The problems facing commercial real estate have no single cause. The loans most likely to fail were made at the height of the real estate bubble when commercial real estate values had been driven above sustainable levels and loans; many were made carelessly in a rush for profit. Other loans were potentially sound when made but the severe recession has translated into fewer retail customers, less frequent vacations, decreased demand for office space, and a weaker apartment market, all increasing the likelihood of default on commercial real estate loans. Even borrowers who own profitable properties may be unable to refinance their loans as they face tightened underwriting standards, increased demands for additional investment by borrowers, and restricted credit.

Between 2010 and 2014, about $1.4 trillion in commercial real estate loans will reach the end of their terms. Nearly half are at present “underwater” – that is, the borrower owes more than the underlying property is currently worth. Commercial property values have fallen more than 40 percent since the beginning of 2007. Increased vacancy rates, which now range from eight percent for multifamily housing to 18 percent for office buildings, and falling rents, which have declined 40 percent for office space and 33 percent for retail space, have exerted a powerful downward pressure on the value of commercial properties.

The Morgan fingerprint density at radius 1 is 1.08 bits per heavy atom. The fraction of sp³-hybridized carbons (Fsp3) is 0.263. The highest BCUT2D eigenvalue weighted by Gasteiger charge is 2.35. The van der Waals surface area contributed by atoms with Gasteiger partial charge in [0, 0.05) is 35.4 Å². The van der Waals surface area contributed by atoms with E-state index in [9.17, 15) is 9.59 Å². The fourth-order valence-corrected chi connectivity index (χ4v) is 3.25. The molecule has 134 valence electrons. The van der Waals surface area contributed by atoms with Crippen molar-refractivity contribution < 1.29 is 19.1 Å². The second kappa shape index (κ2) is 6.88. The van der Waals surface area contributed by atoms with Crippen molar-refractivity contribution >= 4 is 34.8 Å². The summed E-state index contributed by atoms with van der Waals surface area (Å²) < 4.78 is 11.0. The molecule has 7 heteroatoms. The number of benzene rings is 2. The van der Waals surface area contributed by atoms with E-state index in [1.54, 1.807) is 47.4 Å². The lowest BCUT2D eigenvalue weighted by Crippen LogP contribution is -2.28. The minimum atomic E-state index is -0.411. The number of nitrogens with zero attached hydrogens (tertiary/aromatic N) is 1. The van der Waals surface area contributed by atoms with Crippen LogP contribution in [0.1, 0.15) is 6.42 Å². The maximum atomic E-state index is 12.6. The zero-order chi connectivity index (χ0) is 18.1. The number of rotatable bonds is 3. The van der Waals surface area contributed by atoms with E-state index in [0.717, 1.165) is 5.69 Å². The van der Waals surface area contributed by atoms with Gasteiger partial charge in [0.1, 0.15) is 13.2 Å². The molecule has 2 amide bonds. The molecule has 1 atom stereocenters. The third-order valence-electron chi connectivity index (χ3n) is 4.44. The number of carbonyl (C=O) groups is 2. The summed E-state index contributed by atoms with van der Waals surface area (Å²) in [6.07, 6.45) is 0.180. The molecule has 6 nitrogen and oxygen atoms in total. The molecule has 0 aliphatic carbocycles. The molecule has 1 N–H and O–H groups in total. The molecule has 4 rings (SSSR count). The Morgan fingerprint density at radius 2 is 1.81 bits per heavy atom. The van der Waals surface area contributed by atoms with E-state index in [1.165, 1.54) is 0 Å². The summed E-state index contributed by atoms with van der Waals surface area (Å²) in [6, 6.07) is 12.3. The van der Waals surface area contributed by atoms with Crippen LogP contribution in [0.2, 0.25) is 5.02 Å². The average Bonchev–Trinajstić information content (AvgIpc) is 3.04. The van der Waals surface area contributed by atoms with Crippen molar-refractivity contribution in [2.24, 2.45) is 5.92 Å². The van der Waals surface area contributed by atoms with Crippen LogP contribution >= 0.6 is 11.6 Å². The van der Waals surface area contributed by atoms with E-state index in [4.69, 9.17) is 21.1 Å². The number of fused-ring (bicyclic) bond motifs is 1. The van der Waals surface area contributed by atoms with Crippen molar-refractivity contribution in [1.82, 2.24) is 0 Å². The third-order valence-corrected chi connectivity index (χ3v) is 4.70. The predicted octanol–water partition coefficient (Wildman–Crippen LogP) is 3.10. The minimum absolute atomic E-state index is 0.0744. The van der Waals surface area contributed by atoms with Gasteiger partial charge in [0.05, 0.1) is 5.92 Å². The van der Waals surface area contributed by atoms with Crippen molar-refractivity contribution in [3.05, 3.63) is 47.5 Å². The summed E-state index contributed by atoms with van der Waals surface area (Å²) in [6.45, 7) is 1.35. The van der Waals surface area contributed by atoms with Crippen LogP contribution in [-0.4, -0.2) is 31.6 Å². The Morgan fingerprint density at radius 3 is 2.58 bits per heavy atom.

The largest commercial real estate loan losses are projected for 2011 and beyond; losses at banks alone could range as high as $200-$300 billion. The stress tests conducted last year for 19 major financial institutions examined their capital reserves only through the end of 2010. Even more significantly, small and mid-sized banks were never subjected to any exercise comparable to the stress tests, despite the fact that small and mid-sized banks are proportionately even more exposed than their larger counterparts to commercial real estate loan losses.

A significant wave of commercial mortgage defaults would trigger economic damage that could touch the lives of nearly every American. Empty office complexes, hotels, and retail stores could lead directly to lost jobs. Foreclosures on apartment complexes could push families out of their residences, even if they had never missed a rent payment. Banks that suffer, or are afraid of suffering, commercial mortgage losses could grow even more reluctant to lend, which could in turn further reduce access to credit for more businesses and families and accelerate a negative economic cycle.

It is difficult to predict either the number of foreclosures to come or who will be most immediately affected. In the worst case scenario, hundreds more community and mid-sized banks could face insolvency. Because these banks play a critical role in financing the small businesses that could help the American economy create new jobs, their widespread failure could disrupt local communities, undermine the economic recovery, and extend an already painful recession.

There are no easy solutions to these problems. Although it endorses no specific proposals, the Panel identifies a number of possible interventions to contain the problem until the commercial real estate market can return to health. The Panel is clear that government cannot and should not keep every bank afloat. But neither should it turn a blind eye to the dangers of unnecessary bank failures and their impact on communities.